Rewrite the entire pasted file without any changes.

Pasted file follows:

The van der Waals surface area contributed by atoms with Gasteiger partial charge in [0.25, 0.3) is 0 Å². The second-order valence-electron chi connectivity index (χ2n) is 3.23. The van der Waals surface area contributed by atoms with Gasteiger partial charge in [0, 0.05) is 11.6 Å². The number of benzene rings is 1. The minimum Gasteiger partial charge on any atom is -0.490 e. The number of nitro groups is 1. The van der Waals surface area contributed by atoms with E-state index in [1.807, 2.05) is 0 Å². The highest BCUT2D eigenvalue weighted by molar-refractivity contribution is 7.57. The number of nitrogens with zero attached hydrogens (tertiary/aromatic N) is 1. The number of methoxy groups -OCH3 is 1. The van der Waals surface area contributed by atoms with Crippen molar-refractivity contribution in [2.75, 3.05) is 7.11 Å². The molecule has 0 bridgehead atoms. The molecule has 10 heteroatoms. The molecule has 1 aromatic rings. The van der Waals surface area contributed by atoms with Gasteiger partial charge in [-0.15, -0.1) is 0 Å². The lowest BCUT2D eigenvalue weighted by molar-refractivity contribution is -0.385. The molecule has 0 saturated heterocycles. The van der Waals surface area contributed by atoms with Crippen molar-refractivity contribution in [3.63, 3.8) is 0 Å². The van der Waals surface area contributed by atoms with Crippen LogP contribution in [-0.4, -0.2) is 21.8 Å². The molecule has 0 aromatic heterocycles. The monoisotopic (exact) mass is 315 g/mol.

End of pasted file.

The van der Waals surface area contributed by atoms with Gasteiger partial charge in [0.25, 0.3) is 0 Å². The second-order valence-electron chi connectivity index (χ2n) is 3.23. The van der Waals surface area contributed by atoms with Gasteiger partial charge in [0, 0.05) is 11.6 Å². The number of benzene rings is 1. The minimum Gasteiger partial charge on any atom is -0.490 e. The number of nitro groups is 1. The van der Waals surface area contributed by atoms with E-state index in [1.807, 2.05) is 0 Å². The highest BCUT2D eigenvalue weighted by molar-refractivity contribution is 7.57. The number of nitrogens with zero attached hydrogens (tertiary/aromatic N) is 1. The number of methoxy groups -OCH3 is 1. The van der Waals surface area contributed by atoms with Crippen molar-refractivity contribution in [2.75, 3.05) is 7.11 Å². The molecule has 0 bridgehead atoms. The molecule has 10 heteroatoms. The molecule has 1 aromatic rings. The van der Waals surface area contributed by atoms with Gasteiger partial charge in [-0.15, -0.1) is 0 Å². The lowest BCUT2D eigenvalue weighted by molar-refractivity contribution is -0.385. The molecule has 0 saturated heterocycles. The van der Waals surface area contributed by atoms with Crippen molar-refractivity contribution in [3.63, 3.8) is 0 Å². The van der Waals surface area contributed by atoms with Crippen LogP contribution in [-0.4, -0.2) is 21.8 Å². The molecule has 0 aromatic heterocycles. The monoisotopic (exact) mass is 315 g/mol.